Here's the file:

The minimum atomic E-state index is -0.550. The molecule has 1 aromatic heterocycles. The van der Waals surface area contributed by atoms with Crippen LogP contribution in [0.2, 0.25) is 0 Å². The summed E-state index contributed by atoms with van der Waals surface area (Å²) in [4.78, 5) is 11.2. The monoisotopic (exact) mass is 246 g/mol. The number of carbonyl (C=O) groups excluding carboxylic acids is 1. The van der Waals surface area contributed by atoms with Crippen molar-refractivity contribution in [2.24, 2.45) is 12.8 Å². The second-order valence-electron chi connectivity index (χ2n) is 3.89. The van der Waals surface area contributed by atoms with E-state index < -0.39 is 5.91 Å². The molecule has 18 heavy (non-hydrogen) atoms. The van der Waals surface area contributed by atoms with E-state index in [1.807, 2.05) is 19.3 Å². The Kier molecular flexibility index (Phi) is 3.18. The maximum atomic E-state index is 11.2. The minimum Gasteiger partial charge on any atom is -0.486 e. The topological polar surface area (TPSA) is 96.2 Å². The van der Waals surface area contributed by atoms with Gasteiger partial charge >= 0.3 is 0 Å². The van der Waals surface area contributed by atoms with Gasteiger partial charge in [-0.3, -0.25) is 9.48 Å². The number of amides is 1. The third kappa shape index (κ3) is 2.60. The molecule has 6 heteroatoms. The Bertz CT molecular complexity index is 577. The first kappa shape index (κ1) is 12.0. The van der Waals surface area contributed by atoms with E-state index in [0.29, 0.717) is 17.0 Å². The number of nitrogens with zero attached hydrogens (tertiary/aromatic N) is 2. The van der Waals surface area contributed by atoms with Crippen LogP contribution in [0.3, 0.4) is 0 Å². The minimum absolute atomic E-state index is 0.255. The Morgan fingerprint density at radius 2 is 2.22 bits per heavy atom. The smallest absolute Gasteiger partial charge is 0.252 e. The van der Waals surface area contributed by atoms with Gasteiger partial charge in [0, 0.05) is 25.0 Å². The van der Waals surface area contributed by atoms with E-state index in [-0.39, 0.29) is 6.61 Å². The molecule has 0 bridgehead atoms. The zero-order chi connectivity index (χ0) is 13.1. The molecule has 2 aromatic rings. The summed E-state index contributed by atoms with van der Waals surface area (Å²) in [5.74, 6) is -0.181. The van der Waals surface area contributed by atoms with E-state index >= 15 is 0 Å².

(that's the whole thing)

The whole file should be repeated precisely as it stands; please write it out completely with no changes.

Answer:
The minimum atomic E-state index is -0.550. The molecule has 1 aromatic heterocycles. The van der Waals surface area contributed by atoms with Crippen LogP contribution in [0.2, 0.25) is 0 Å². The summed E-state index contributed by atoms with van der Waals surface area (Å²) in [4.78, 5) is 11.2. The monoisotopic (exact) mass is 246 g/mol. The number of carbonyl (C=O) groups excluding carboxylic acids is 1. The van der Waals surface area contributed by atoms with Crippen molar-refractivity contribution in [2.24, 2.45) is 12.8 Å². The second-order valence-electron chi connectivity index (χ2n) is 3.89. The van der Waals surface area contributed by atoms with E-state index < -0.39 is 5.91 Å². The molecule has 18 heavy (non-hydrogen) atoms. The van der Waals surface area contributed by atoms with E-state index in [1.807, 2.05) is 19.3 Å². The Kier molecular flexibility index (Phi) is 3.18. The maximum atomic E-state index is 11.2. The minimum Gasteiger partial charge on any atom is -0.486 e. The topological polar surface area (TPSA) is 96.2 Å². The van der Waals surface area contributed by atoms with Gasteiger partial charge >= 0.3 is 0 Å². The van der Waals surface area contributed by atoms with Gasteiger partial charge in [-0.3, -0.25) is 9.48 Å². The number of amides is 1. The third kappa shape index (κ3) is 2.60. The molecule has 6 heteroatoms. The Bertz CT molecular complexity index is 577. The first kappa shape index (κ1) is 12.0. The van der Waals surface area contributed by atoms with E-state index in [0.29, 0.717) is 17.0 Å². The number of nitrogens with zero attached hydrogens (tertiary/aromatic N) is 2. The van der Waals surface area contributed by atoms with Crippen LogP contribution in [0.3, 0.4) is 0 Å². The minimum absolute atomic E-state index is 0.255. The Morgan fingerprint density at radius 2 is 2.22 bits per heavy atom. The smallest absolute Gasteiger partial charge is 0.252 e. The van der Waals surface area contributed by atoms with Gasteiger partial charge in [0, 0.05) is 25.0 Å². The van der Waals surface area contributed by atoms with E-state index in [-0.39, 0.29) is 6.61 Å². The molecule has 0 bridgehead atoms. The zero-order chi connectivity index (χ0) is 13.1. The molecule has 2 aromatic rings. The summed E-state index contributed by atoms with van der Waals surface area (Å²) in [5.74, 6) is -0.181. The van der Waals surface area contributed by atoms with E-state index >= 15 is 0 Å².